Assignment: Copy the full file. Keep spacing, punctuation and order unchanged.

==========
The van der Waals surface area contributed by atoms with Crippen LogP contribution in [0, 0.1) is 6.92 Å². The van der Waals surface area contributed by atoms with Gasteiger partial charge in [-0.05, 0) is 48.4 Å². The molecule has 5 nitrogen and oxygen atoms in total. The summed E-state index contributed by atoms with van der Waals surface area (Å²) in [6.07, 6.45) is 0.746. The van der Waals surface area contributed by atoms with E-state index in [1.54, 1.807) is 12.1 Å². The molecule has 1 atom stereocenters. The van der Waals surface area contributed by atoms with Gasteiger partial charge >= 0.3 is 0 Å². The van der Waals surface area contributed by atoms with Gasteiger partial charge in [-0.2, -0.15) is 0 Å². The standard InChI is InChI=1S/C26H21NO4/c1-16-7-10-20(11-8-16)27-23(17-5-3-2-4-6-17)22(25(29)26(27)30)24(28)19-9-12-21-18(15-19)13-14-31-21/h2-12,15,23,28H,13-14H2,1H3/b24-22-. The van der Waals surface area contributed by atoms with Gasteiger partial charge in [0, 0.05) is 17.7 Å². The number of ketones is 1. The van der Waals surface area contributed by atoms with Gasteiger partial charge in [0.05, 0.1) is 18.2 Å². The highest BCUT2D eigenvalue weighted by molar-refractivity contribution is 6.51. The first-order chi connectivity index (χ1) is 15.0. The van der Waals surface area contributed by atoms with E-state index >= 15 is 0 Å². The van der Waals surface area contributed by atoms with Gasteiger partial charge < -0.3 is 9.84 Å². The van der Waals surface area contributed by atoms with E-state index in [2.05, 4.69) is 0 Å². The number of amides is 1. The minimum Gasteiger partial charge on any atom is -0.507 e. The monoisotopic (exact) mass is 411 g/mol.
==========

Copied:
The van der Waals surface area contributed by atoms with Crippen LogP contribution in [0, 0.1) is 6.92 Å². The van der Waals surface area contributed by atoms with Gasteiger partial charge in [-0.05, 0) is 48.4 Å². The molecule has 5 nitrogen and oxygen atoms in total. The summed E-state index contributed by atoms with van der Waals surface area (Å²) in [6.07, 6.45) is 0.746. The van der Waals surface area contributed by atoms with E-state index in [1.54, 1.807) is 12.1 Å². The molecule has 1 atom stereocenters. The van der Waals surface area contributed by atoms with Gasteiger partial charge >= 0.3 is 0 Å². The van der Waals surface area contributed by atoms with Gasteiger partial charge in [-0.2, -0.15) is 0 Å². The standard InChI is InChI=1S/C26H21NO4/c1-16-7-10-20(11-8-16)27-23(17-5-3-2-4-6-17)22(25(29)26(27)30)24(28)19-9-12-21-18(15-19)13-14-31-21/h2-12,15,23,28H,13-14H2,1H3/b24-22-. The van der Waals surface area contributed by atoms with Gasteiger partial charge in [0, 0.05) is 17.7 Å². The number of ketones is 1. The van der Waals surface area contributed by atoms with Gasteiger partial charge in [0.05, 0.1) is 18.2 Å². The highest BCUT2D eigenvalue weighted by molar-refractivity contribution is 6.51. The first-order chi connectivity index (χ1) is 15.0. The van der Waals surface area contributed by atoms with E-state index >= 15 is 0 Å². The van der Waals surface area contributed by atoms with Gasteiger partial charge < -0.3 is 9.84 Å². The van der Waals surface area contributed by atoms with E-state index in [2.05, 4.69) is 0 Å². The number of amides is 1. The minimum Gasteiger partial charge on any atom is -0.507 e. The monoisotopic (exact) mass is 411 g/mol.